You don’t really think about your bowel until something goes wrong like constipation or diarrhea. Your digestive tract includes everything from your mouth to your rectum, but often the word “bowel” is meant to be your small and large intestine.
The small intestine is made up of three parts, specifically the duodenum, jejunum and ileum, and is about 10 feet long. Then the large intestine is about five feet long, including the cecum, ascending colon, tranverse colon, descending colon, sigmoid colon, and rectum.
Together the large and small intestines absorb nutrients and water, while moving waste products through until they are eliminated.
Your bowel normally has between 10 and 100 trillion organisms in it, mainly bacteria and mainly in the large or lower intestine. These micro-ogranisms protect against harmful bacteria, promote good bowel function, and are involved in your immune system as well as your metabolism.
Everyone has their own normal flora or combination of micro-organisms, and you may never even know they are there until you have a bowel problem like constipation or diarrhea. However, it is this flora that is the focus of all those advertisements for probiotics and prebiotics.
Your unique gut flora is a result of factors like genetics, diet, geographical area where you live, surgery, smoking and even your overall health. When you take an antibiotic, especially a broad-spectrum one, some of the micro-organisms may die, which means others over-grow, resulting in infections like Clostridioides difficile or “c diff”.
Prebiotics are specialized plant fibres upon which your gut bacteria feed. The ideal prebiotic is a food that is not broken down in your upper digestive tract and thus ends up intact in your lower intestine where microbes can feed on it. Some of these foods include bananas, garlic, onions, leeks, asparagus and yams. Note that they are mainly fruits and vegetables.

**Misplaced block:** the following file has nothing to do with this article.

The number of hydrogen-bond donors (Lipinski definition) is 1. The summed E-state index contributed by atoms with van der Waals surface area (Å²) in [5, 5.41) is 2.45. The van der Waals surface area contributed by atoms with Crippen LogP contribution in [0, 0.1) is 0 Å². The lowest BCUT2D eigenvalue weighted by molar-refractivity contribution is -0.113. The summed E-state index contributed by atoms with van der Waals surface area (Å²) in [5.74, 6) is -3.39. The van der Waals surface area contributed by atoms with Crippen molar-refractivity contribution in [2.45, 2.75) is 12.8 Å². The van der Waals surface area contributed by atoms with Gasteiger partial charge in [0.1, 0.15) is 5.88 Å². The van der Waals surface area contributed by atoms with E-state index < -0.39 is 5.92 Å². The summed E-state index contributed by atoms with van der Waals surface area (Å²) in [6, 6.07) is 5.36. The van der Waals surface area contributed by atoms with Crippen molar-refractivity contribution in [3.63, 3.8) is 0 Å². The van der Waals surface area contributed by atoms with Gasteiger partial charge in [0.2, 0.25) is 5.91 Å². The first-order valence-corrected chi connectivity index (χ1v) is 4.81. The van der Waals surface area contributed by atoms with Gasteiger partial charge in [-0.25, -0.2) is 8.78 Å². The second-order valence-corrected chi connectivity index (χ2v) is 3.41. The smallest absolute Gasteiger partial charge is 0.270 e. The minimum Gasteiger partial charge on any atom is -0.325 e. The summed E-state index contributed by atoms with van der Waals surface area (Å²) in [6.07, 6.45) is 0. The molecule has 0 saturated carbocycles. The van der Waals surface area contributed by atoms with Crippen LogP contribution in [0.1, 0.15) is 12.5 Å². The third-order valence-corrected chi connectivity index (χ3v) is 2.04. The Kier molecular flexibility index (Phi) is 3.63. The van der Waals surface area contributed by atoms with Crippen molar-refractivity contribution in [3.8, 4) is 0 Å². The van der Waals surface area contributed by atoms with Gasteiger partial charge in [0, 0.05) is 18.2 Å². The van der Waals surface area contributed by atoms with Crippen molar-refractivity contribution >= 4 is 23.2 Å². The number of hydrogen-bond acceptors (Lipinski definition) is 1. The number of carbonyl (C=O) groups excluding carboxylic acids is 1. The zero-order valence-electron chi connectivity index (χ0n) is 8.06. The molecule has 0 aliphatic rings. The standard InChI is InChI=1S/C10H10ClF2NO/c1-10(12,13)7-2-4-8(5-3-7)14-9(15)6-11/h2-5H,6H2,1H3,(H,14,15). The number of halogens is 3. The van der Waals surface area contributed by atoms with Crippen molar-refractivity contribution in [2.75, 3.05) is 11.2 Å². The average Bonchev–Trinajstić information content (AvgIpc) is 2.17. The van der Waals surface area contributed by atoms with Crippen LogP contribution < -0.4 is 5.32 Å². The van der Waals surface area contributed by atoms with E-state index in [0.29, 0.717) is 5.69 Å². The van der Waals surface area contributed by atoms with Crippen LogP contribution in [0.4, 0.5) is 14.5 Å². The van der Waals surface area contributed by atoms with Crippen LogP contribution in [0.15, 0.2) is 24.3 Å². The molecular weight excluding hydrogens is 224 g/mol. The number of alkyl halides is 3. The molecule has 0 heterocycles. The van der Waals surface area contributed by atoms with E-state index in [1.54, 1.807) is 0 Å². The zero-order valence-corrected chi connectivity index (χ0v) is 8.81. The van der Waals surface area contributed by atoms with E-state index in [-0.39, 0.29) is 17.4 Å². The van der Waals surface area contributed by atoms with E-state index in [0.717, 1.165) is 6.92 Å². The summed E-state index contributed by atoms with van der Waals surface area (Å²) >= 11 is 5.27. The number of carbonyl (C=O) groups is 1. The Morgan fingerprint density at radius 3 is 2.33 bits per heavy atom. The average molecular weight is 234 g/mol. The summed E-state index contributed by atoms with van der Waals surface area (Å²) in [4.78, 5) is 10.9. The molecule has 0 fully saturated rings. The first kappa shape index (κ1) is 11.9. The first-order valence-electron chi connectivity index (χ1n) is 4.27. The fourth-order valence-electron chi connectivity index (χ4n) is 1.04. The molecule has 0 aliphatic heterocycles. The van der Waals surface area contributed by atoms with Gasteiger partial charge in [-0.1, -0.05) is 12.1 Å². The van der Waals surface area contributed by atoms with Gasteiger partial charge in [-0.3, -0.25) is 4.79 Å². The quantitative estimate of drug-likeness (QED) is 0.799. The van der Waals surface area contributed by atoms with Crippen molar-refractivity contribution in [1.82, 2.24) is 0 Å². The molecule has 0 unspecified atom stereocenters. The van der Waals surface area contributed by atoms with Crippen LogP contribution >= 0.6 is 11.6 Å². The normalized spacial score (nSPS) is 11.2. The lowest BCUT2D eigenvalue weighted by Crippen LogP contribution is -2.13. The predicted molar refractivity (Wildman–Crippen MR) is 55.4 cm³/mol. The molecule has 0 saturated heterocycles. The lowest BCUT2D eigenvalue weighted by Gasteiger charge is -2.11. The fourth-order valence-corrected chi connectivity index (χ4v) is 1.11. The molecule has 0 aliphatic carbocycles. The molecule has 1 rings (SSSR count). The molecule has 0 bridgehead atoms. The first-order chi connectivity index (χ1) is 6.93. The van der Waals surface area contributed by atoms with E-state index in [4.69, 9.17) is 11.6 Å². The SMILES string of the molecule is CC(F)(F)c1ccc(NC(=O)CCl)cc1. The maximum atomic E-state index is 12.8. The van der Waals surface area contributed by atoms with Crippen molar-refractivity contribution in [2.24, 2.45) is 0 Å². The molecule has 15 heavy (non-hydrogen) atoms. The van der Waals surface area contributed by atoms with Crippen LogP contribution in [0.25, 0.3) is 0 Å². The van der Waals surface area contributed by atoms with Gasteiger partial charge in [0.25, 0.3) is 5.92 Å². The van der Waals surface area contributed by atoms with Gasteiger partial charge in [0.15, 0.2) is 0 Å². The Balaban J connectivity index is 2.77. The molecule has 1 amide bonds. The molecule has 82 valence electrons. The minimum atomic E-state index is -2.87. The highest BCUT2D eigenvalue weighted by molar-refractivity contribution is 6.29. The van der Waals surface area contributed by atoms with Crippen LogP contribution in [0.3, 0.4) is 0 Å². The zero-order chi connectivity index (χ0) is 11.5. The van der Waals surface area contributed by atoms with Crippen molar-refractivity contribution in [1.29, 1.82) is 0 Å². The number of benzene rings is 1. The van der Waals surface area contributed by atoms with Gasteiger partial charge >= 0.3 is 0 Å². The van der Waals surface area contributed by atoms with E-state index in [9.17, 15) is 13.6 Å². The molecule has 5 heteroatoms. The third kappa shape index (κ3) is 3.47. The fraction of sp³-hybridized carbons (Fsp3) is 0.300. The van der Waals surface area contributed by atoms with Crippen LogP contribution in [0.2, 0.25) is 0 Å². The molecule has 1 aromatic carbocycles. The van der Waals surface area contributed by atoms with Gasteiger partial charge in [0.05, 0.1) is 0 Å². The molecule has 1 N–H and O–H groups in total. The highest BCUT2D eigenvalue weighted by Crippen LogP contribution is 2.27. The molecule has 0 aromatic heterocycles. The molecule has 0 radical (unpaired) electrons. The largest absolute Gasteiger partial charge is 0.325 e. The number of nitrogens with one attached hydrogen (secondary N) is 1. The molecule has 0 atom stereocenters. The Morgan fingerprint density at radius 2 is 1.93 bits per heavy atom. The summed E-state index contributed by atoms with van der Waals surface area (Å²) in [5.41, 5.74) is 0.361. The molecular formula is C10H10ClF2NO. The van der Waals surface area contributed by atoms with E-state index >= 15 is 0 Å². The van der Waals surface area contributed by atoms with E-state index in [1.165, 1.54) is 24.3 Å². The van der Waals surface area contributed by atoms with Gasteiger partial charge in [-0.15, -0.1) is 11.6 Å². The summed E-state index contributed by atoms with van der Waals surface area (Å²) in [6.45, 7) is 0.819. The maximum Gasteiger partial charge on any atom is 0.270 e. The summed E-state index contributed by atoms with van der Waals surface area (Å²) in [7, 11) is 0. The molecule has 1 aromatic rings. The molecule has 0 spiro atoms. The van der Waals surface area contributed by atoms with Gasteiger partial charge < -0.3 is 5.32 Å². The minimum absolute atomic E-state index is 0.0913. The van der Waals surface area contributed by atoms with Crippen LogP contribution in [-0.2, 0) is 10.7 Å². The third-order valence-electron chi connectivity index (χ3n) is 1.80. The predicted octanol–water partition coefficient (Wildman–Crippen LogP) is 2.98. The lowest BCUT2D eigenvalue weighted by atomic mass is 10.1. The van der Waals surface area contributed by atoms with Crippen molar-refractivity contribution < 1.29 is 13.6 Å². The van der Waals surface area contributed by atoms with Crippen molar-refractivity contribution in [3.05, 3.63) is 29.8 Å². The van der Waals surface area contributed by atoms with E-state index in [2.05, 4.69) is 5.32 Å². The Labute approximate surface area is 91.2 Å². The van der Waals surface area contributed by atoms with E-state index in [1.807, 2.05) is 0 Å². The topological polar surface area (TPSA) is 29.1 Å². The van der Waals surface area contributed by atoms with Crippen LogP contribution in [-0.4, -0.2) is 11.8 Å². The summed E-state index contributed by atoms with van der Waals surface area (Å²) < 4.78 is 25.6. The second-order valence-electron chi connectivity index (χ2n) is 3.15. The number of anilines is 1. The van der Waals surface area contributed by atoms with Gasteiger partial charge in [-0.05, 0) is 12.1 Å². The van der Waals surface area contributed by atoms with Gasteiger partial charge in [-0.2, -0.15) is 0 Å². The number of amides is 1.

Psyllium marketed for bowel health and treatment of constipation has prebiotic characteristics.
Probiotics are the actual micro-organisms that your bowel needs to stay healthy. Probiotics are also found in various foods, such as yoghurt, bacterial fermented foods like sauerkraut, kombucha and kimchi. The idea is that you improve your bowel health by adding bacteria it needs.
However, the digestive process may destroy many of the micro-organisms. Thus, by the time the food reaches your lower intestine, stomach acid and digestive enzymes may have reduced bacteria counts.
Probiotics are available as supplements, but remember that because they are living organisms, they usually require refrigeration.
Regardless of whether you take your bowel’s functioning for granted, be alert for symptoms of problems like diarrhea and/or constipation that are ongoing and seem to have no cause. Also be alert for bleeding of the bowel which ends up as blood in your stool, and even stomach pain or bloating that cannot be explained.
Of course it might seem so much simpler to ignore your bowel, but looking after your bowel can make a real difference in your health. And of course, do the colon cancer screening tests. Delay can mean a delay in treatment. and wouldn’t you really rather know?